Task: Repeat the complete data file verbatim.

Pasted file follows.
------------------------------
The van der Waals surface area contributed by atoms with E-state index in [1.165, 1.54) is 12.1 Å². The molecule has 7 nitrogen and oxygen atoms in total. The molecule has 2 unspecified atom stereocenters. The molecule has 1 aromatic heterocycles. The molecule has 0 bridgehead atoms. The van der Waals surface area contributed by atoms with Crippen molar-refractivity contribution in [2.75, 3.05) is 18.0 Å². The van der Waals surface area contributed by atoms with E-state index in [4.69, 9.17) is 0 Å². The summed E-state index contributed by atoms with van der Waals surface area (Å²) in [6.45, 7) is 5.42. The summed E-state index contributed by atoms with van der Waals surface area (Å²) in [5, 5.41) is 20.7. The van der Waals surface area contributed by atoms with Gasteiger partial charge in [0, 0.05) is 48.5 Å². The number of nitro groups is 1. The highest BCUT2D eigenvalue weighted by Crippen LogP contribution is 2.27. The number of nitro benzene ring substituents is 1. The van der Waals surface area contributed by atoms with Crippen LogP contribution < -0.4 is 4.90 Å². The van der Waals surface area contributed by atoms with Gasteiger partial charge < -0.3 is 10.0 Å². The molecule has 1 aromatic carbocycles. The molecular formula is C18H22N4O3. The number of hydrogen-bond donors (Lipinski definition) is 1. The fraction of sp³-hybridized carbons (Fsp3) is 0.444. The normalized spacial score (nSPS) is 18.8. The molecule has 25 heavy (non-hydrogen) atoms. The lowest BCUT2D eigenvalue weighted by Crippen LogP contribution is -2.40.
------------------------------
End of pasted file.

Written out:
The van der Waals surface area contributed by atoms with E-state index in [1.165, 1.54) is 12.1 Å². The molecule has 7 nitrogen and oxygen atoms in total. The molecule has 2 unspecified atom stereocenters. The molecule has 1 aromatic heterocycles. The molecule has 0 bridgehead atoms. The van der Waals surface area contributed by atoms with Crippen molar-refractivity contribution in [2.75, 3.05) is 18.0 Å². The van der Waals surface area contributed by atoms with E-state index in [4.69, 9.17) is 0 Å². The summed E-state index contributed by atoms with van der Waals surface area (Å²) in [6.45, 7) is 5.42. The summed E-state index contributed by atoms with van der Waals surface area (Å²) in [5, 5.41) is 20.7. The van der Waals surface area contributed by atoms with Gasteiger partial charge in [0, 0.05) is 48.5 Å². The number of nitro groups is 1. The highest BCUT2D eigenvalue weighted by Crippen LogP contribution is 2.27. The number of nitro benzene ring substituents is 1. The van der Waals surface area contributed by atoms with Crippen LogP contribution < -0.4 is 4.90 Å². The van der Waals surface area contributed by atoms with Gasteiger partial charge < -0.3 is 10.0 Å². The molecule has 1 aromatic carbocycles. The molecular formula is C18H22N4O3. The number of hydrogen-bond donors (Lipinski definition) is 1. The fraction of sp³-hybridized carbons (Fsp3) is 0.444. The normalized spacial score (nSPS) is 18.8. The molecule has 25 heavy (non-hydrogen) atoms. The lowest BCUT2D eigenvalue weighted by Crippen LogP contribution is -2.40.